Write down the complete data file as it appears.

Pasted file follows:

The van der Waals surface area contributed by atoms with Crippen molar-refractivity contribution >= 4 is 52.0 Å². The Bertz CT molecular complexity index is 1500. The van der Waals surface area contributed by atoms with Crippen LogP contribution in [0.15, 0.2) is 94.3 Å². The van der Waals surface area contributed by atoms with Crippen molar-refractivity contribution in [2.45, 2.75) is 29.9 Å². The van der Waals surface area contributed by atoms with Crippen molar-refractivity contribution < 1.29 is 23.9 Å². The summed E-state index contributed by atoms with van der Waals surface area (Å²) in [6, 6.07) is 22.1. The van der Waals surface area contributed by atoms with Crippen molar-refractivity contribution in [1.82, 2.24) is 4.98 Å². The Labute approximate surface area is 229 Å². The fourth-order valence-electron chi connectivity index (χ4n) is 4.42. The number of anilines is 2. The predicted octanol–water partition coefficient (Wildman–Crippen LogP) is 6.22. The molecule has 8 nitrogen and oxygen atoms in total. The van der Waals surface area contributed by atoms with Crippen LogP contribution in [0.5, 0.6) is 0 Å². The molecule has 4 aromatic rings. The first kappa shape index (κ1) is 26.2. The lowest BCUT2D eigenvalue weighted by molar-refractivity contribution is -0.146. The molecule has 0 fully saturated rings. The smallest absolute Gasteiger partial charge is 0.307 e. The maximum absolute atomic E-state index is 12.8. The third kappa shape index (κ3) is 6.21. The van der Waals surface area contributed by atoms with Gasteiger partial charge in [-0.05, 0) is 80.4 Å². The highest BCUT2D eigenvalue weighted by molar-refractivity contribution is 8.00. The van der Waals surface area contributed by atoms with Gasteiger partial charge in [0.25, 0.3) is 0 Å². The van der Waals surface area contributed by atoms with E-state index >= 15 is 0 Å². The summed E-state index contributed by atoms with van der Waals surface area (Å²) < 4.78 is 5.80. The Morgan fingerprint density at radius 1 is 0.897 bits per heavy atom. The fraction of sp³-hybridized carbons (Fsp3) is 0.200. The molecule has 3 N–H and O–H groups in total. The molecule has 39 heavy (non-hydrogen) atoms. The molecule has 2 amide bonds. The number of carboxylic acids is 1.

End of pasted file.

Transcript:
The van der Waals surface area contributed by atoms with Crippen molar-refractivity contribution >= 4 is 52.0 Å². The Bertz CT molecular complexity index is 1500. The van der Waals surface area contributed by atoms with Crippen LogP contribution in [0.15, 0.2) is 94.3 Å². The van der Waals surface area contributed by atoms with Crippen molar-refractivity contribution in [2.45, 2.75) is 29.9 Å². The van der Waals surface area contributed by atoms with Crippen molar-refractivity contribution < 1.29 is 23.9 Å². The summed E-state index contributed by atoms with van der Waals surface area (Å²) in [6, 6.07) is 22.1. The van der Waals surface area contributed by atoms with Crippen molar-refractivity contribution in [1.82, 2.24) is 4.98 Å². The Labute approximate surface area is 229 Å². The fourth-order valence-electron chi connectivity index (χ4n) is 4.42. The number of anilines is 2. The predicted octanol–water partition coefficient (Wildman–Crippen LogP) is 6.22. The molecule has 8 nitrogen and oxygen atoms in total. The van der Waals surface area contributed by atoms with Crippen LogP contribution in [0.5, 0.6) is 0 Å². The molecule has 4 aromatic rings. The first kappa shape index (κ1) is 26.2. The lowest BCUT2D eigenvalue weighted by molar-refractivity contribution is -0.146. The molecule has 0 fully saturated rings. The smallest absolute Gasteiger partial charge is 0.307 e. The maximum absolute atomic E-state index is 12.8. The third kappa shape index (κ3) is 6.21. The van der Waals surface area contributed by atoms with Gasteiger partial charge in [-0.05, 0) is 80.4 Å². The highest BCUT2D eigenvalue weighted by molar-refractivity contribution is 8.00. The van der Waals surface area contributed by atoms with Gasteiger partial charge in [0.25, 0.3) is 0 Å². The van der Waals surface area contributed by atoms with E-state index >= 15 is 0 Å². The summed E-state index contributed by atoms with van der Waals surface area (Å²) < 4.78 is 5.80. The Morgan fingerprint density at radius 1 is 0.897 bits per heavy atom. The fraction of sp³-hybridized carbons (Fsp3) is 0.200. The molecule has 3 N–H and O–H groups in total. The molecule has 39 heavy (non-hydrogen) atoms. The molecule has 2 amide bonds. The number of carboxylic acids is 1.